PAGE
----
WASHINGTON: Hunkered down in his Pakistani compound, Osama bin Laden pleaded with his followers to stay focused on attacking the United States instead of being dragged into Muslim infighting.
Documents declassified on Wednesday shed new light on the mindset of Al-Qaeda’s founder, his debates over tactics, his anxiety over Western spying and his fixation with the group’s media image.
“The focus should be on killing and fighting the American people and their representatives,” Bin Laden wrote in one of the newly revealed documents.
The letter was among thousands of files found by US Navy SEALs on May 2, 2011 when they descended on Bin Laden’s hideout in the garrison town of Abbottabad and shot him dead.
US intelligence agencies have now declassified more than 100 of these documents taken from Bin Laden’s archive, after lawmakers ordered the move and critics accused the CIA of withholding material.
AFP was given exclusive access to the documents in advance of their release.
Jeff Anchukaitis, spokesman for the US Director of National Intelligence’s office, said the release of “a sizeable tranche of documents recovered during the raid” was in keeping with President Barack Obama’s call for “increased transparency.”
It was also in accordance with a law obliging the spy agencies to review all the Bin Laden materials for possible release, he said
The documents are Central Intelligence Agency translations of the originals in English, and AFP had no way to independently verify the materials or the accuracy of the translation.
The release came shortly after US journalist Seymour Hersh alleged that Washington’s official account of the hunt for Bin Laden and the raid that led to his death was a lie.
But CIA spokesman Ryan Trapani said the declassification had been long planned and had not been intended as a response to Hersh’s report.
From the strategic and theological discussions to the mundane details of domestic funding and security measures, the documents show the man behind 9/11 preoccupied with once again attacking the West in a spectacular fashion.
Mindful of drone strikes taking out senior leaders, Bin Laden frequently refers to security headaches and advises against communicating by email.
He scolds his followers for gathering in large groups and frets about a microscopic bug being inserted in his wife’s clothes.
He lays out plans to groom a new cadre of leaders willing to risk the dangers of joining Al-Qaeda, and his associates discuss arrangements for smuggling Bin Laden’s favorite son and likely heir, Hamza, to Pakistan.
Citing domestic US public opposition to the Vietnam War, Bin Laden argues that the only way to alter US foreign policy is to “start striking America to force it to abandon these rulers and leave the Muslims alone.”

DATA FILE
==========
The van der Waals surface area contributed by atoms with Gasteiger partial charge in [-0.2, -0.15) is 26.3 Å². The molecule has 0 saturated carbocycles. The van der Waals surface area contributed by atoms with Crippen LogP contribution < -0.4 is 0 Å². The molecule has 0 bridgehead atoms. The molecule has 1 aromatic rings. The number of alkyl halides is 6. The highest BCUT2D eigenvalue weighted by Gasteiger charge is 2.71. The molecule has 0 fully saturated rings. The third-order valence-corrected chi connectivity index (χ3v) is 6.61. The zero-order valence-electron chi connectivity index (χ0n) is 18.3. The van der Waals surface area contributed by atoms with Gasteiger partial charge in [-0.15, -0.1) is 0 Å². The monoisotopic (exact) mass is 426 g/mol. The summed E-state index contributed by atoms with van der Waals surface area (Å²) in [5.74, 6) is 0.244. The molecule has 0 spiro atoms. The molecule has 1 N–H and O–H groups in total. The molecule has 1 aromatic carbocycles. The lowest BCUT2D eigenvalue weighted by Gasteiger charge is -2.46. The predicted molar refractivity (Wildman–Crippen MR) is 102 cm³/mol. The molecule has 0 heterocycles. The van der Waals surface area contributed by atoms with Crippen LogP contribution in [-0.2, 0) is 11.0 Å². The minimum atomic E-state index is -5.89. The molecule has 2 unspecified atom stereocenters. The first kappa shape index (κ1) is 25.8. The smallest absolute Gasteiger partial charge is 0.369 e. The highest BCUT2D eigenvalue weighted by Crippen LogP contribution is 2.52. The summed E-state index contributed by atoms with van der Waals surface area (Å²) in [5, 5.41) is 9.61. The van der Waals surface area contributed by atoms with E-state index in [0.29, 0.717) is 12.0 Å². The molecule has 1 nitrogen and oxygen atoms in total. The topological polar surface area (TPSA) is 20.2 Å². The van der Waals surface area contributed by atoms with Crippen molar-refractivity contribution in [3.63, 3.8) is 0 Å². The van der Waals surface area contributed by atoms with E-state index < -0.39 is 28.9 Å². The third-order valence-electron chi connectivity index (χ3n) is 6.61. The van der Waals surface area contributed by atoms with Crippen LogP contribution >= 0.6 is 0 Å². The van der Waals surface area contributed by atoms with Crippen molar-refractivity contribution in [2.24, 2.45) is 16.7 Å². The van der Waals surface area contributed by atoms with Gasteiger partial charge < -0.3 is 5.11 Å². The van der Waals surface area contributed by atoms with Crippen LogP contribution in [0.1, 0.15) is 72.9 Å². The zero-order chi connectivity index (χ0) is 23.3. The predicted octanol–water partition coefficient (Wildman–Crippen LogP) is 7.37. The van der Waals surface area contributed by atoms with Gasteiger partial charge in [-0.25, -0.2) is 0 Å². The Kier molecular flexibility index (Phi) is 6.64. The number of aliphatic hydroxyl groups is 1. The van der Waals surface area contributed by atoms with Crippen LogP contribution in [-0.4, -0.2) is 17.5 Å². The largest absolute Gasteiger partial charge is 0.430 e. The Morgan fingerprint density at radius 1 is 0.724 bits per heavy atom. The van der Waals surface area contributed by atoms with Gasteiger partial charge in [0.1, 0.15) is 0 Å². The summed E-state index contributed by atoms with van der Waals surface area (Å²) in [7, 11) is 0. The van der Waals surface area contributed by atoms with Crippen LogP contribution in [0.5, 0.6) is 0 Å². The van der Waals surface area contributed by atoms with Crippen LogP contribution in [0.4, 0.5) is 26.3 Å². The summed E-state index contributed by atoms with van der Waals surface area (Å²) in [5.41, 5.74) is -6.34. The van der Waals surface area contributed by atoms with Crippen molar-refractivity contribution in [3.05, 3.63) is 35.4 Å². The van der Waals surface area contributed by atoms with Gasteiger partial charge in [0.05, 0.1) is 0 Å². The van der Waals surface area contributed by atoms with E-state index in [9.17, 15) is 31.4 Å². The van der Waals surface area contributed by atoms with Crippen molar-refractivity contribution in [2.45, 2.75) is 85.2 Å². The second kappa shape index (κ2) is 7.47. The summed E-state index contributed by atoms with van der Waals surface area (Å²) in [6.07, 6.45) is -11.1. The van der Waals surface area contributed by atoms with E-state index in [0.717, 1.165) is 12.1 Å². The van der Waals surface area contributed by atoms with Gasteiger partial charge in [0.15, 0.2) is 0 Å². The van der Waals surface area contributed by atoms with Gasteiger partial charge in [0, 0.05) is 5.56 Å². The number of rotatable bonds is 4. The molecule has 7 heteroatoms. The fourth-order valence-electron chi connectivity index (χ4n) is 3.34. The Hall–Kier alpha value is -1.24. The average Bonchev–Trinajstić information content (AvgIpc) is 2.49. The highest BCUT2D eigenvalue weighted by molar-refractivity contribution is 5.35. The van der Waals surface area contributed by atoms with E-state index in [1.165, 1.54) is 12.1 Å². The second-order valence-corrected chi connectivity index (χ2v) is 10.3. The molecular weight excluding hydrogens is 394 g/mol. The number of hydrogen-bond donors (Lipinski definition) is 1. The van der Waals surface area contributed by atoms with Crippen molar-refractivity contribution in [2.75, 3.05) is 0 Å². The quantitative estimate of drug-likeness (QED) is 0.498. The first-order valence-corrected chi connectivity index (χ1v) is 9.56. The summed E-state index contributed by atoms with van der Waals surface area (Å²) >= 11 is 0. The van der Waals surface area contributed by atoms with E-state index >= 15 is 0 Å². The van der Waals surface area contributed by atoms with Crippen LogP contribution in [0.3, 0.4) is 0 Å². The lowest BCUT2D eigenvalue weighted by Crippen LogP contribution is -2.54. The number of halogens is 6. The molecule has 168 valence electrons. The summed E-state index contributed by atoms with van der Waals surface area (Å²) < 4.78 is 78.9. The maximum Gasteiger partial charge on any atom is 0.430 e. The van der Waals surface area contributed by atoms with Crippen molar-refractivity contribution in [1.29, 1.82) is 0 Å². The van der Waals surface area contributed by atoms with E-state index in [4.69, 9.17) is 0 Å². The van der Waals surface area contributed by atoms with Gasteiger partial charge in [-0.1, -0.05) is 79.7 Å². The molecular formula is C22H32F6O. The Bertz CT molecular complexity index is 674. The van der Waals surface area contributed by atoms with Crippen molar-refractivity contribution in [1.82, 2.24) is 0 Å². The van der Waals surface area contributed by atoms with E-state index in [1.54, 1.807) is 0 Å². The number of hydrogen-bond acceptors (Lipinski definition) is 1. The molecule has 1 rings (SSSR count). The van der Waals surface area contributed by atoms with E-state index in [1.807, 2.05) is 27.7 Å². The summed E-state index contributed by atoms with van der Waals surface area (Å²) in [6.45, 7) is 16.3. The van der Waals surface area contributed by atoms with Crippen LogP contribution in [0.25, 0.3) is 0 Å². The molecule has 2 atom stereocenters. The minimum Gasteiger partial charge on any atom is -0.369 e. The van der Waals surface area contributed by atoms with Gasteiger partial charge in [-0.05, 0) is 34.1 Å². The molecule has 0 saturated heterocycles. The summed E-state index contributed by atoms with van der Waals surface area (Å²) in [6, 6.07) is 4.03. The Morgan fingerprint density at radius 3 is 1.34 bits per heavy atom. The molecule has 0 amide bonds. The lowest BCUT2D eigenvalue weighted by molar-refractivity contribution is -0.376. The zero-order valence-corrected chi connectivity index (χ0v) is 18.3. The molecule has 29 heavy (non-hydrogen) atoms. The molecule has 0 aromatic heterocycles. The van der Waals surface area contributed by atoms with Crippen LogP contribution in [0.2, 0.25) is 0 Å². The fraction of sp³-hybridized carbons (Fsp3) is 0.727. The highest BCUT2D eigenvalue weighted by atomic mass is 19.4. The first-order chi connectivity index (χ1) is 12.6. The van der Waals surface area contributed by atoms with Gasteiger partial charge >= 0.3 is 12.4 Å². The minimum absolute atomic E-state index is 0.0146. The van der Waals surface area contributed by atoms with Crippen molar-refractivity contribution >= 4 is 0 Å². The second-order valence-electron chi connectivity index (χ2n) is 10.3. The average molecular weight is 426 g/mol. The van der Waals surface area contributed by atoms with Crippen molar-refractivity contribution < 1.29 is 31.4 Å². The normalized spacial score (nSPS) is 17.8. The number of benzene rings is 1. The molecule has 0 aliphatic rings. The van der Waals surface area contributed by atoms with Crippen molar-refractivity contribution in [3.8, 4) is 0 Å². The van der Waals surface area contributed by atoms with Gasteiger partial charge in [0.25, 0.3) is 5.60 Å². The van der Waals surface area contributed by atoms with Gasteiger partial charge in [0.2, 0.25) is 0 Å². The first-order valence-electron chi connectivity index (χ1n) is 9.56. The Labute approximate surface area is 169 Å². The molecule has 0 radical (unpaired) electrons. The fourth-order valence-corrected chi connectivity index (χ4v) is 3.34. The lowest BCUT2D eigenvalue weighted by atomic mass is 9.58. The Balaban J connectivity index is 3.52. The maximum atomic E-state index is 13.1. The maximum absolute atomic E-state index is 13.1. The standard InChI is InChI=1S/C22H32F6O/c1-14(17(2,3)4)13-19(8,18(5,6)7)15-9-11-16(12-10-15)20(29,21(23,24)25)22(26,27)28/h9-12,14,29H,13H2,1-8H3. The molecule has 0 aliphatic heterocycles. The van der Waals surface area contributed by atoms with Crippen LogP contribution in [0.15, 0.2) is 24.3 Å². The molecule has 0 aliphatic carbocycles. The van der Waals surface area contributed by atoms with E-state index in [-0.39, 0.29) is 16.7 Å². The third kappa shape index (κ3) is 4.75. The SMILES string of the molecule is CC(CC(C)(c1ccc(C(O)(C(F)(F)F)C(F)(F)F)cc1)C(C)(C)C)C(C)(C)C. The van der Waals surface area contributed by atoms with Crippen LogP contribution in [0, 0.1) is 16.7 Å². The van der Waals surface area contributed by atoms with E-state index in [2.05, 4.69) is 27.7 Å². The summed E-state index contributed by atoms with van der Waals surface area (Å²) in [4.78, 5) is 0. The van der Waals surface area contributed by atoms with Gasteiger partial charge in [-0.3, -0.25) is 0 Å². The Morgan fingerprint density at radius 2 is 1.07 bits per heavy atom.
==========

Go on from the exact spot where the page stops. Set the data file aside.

But the documents also highlight deep divisions among the militants over how to wage their terror campaign.
Bin Laden warns that conflict with regimes in the Middle East would distract the extremists from hitting hard at what as far as he is concerned is the real enemy — America.
“We should stop operations against the army and the police in all regions, especially Yemen,” he writes.
The correspondence reflects Bin Laden’s “worry that disunity within the global jihadist movement could spell its demise,” said a senior US intelligence analyst.
Bin Laden is stunned by the Arab uprisings that erupted across the region from 2010 and urges his deputies to seize the moment of “revolution” and rally Muslim youth.
Al-Qaeda’s branch in Iraq, which would later morph into the Islamic State group — and which now increasingly overshadows Al-Qaeda — also comes up in the documents.
Bin Laden and his then deputy, Ayman al-Zawahiri, receive a scathing rebuke in a letter from some Iraqi supporters, who demand they denounce the bloodletting in Iraq.
The Jihad and Reform Front warns Bin Laden that God will hold him to account “for blessing the work done by the Al-Qaeda in Iraq organization without disavowing the scandals that are committed in your name.”
“If you still can, then this is your last chance to remedy the Jihad breakdown that is about to take place in Iraq, that is mostly caused by your followers,” said the letter dated May 22, 2007.
Bin Laden writes of the need for large-scale terror operations, even though some of his deputies are finding it difficult to organize massive attacks as they try to avert drones overhead and US eavesdropping.
One document recently declassified in a terrorism trial in New York but not released on Wednesday quotes Abu Musab al-Suri, an Al-Qaeda veteran, who advocates going after smaller targets of opportunity as a more realistic approach, intelligence officials said.
“Bin Laden at the time of his death remained focused on large-scale operations while other Al-Qaeda leaders believed smaller operations, or inciting lone terrorist attacks, could succeed at bleeding the West economically,” the intelligence analyst said.
Bin Laden failed to win the argument. After his death, Al-Qaeda’s leadership called for lone-wolf attacks, and Suri’s idea of “individual jihad” has won out.
The IS group, which was officially excommunicated from Al-Qaeda, now controls vast swathes of territory in Iraq and Syria and its online propaganda has been blamed for inspiring attacks from Paris to the Dallas suburbs.